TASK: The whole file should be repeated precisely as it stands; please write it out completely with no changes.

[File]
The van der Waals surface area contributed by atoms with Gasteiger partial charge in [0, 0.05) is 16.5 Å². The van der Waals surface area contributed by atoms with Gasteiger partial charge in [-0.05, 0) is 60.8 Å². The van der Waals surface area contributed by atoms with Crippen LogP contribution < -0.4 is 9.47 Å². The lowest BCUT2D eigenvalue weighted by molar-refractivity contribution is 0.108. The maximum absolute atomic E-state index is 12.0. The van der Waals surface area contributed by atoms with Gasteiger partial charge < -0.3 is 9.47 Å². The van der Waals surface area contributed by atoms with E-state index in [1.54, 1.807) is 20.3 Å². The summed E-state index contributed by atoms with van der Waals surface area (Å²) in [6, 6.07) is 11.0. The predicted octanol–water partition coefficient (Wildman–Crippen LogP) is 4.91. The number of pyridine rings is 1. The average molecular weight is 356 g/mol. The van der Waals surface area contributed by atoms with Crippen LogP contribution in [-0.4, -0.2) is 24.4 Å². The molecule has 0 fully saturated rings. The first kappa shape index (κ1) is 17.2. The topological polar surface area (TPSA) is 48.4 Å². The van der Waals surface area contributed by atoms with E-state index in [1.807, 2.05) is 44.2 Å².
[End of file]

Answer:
The van der Waals surface area contributed by atoms with Gasteiger partial charge in [0, 0.05) is 16.5 Å². The van der Waals surface area contributed by atoms with Gasteiger partial charge in [-0.05, 0) is 60.8 Å². The van der Waals surface area contributed by atoms with Crippen LogP contribution < -0.4 is 9.47 Å². The lowest BCUT2D eigenvalue weighted by molar-refractivity contribution is 0.108. The maximum absolute atomic E-state index is 12.0. The van der Waals surface area contributed by atoms with Gasteiger partial charge < -0.3 is 9.47 Å². The van der Waals surface area contributed by atoms with E-state index in [1.54, 1.807) is 20.3 Å². The summed E-state index contributed by atoms with van der Waals surface area (Å²) in [6, 6.07) is 11.0. The predicted octanol–water partition coefficient (Wildman–Crippen LogP) is 4.91. The number of pyridine rings is 1. The average molecular weight is 356 g/mol. The van der Waals surface area contributed by atoms with Crippen LogP contribution in [-0.4, -0.2) is 24.4 Å². The molecule has 0 fully saturated rings. The first kappa shape index (κ1) is 17.2. The topological polar surface area (TPSA) is 48.4 Å². The van der Waals surface area contributed by atoms with E-state index in [1.807, 2.05) is 44.2 Å².